There have been a lot of huge things happening this year, and those things reminded me that even though I love to learn, there is still so much that I don’t know.
As an elementary school teacher, I have the opportunity to watch young humans learn to navigate the world every day. Kids are so creative and so full of life, and somewhere in the process of growing up, we forget how to be curious.
I tell my students that learning is not something that only happens in school, and that you don’t stop learning when you graduate high school or college. Most of what we learn as human beings is learned through life experiences.
For example, we never learned how to file taxes or do laundry in school–those are things that we learn by doing (or by calling and asking a parent when you accidentally shrink your favorite shirt). I wanted to use this space as a way to continue learning myself.
Sadly, our education system has a LOT of flaws. It’s underfunded, underappreciated, and a lot of curriculum is seriously outdated. We focus so much on testing, that we don’t allow for time to talk about things that really matter.
There are things that teachers don’t always get the chance to talk to their students about, but some of those topics are extremely important. With everything going on in 2020, topics that weren’t discussed are being brought up, and some of those topics are things that I wish I knew more about before this year started.
When I taught in Georgia, we taught a whole science unit on the different areas of Georgia. I can honestly say that I still do not know the areas in Georgia because I only taught it for one year, and in my opinion as someone who no longer lives in Georgia–IT DOES NOT MATTER.
Instead of spending the seven or eight weeks on the areas in Georgia, we could have spent that time talking about why people of color were treated differently, or what the word “racism” even means. We could have talked more about social skills, or just had more time to learn more about the diversity that was in our classroom.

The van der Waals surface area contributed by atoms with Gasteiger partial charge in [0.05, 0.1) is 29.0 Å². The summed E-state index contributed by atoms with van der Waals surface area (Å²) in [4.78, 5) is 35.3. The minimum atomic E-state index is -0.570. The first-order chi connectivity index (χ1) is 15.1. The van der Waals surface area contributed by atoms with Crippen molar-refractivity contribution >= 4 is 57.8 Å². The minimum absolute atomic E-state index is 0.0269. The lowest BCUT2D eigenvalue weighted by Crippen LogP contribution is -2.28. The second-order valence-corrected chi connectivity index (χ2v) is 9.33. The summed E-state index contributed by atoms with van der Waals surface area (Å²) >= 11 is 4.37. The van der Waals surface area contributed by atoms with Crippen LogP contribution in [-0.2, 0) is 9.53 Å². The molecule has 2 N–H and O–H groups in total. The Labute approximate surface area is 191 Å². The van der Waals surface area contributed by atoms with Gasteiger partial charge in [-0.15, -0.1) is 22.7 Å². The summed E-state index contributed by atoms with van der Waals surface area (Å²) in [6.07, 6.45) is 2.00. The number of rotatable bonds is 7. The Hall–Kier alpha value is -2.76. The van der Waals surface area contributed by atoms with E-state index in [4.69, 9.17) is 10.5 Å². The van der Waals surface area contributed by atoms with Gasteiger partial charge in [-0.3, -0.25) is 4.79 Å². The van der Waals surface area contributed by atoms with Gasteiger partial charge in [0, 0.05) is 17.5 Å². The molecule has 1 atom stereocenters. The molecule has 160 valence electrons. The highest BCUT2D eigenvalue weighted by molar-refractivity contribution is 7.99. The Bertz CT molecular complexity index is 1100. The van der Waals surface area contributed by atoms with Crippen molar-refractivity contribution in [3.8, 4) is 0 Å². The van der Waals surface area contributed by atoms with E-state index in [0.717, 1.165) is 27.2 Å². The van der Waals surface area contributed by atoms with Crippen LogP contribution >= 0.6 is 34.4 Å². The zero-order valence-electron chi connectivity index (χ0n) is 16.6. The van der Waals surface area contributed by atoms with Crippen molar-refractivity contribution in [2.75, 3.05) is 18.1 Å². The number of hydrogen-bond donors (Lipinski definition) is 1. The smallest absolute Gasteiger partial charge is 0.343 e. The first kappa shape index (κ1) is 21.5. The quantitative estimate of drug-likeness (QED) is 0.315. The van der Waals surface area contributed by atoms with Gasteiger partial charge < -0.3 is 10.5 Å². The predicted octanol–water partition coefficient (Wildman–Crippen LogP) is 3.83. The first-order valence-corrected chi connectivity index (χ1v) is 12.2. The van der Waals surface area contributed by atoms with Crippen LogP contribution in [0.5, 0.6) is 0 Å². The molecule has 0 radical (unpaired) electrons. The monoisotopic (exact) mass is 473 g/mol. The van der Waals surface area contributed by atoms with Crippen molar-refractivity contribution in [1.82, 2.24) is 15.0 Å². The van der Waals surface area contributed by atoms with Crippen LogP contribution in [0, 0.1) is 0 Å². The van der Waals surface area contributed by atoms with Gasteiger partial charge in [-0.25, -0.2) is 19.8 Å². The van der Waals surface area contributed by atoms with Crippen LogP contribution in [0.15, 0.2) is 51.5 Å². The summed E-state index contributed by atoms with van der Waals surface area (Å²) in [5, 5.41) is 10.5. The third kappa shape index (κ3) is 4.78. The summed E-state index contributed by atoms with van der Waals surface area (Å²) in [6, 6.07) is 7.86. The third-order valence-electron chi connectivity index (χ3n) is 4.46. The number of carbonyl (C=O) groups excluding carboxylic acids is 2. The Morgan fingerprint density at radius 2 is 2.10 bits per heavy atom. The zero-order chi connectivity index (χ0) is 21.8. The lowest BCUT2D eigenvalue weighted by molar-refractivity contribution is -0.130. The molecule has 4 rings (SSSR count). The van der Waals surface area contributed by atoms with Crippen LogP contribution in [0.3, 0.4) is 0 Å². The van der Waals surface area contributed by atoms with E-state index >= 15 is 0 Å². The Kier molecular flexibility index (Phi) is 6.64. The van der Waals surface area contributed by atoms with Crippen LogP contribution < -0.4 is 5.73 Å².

One of the language arts units that I had to teach was about Susan B. Anthony and Hillary Clinton. The students had to compare and contrast the two women, and explain how they impacted history. What the district didn’t consider was how this would impact a community of immigrants. Since the 2016 election was still fresh in their minds, it was impossible to talk about Hillary Clinton and not the election.
A majority of the kids that attended that school were immigrants from Central America and Asia. As a first year teacher I had to reassure my third graders that Donald Trump winning the election didn’t mean that they had to leave the country. They heard so many things on the news that scared them, including their president and other white supremacists saying extremely racist things. How do you explain that to a kid?
Looking back, I wish that I spent more time talking to them then about deeper issues in society, instead of glossing over it to power through the material that I knew wasn’t going to benefit them. What would have benefited them more would have been more discussions and time to understand why they are treated differently.
Foster Curiosity is Born
I created this space to fill in the gaps that we weren’t taught in school. I want to challenge myself to continue questioning things and finding out answers.
This website is for people to read and learn more about events going on, topics that weren’t covered in school, or just to read about things that are interesting to them. I don’t plan on sticking to one subject, so I hope that you can find something that you are curious about.
Honestly, this website is a way for me to remember everything that I’m learning. That, and I hope to show my students that I practice what I preach, and that I am truly a lifelong learner. I hope you learn something new with me!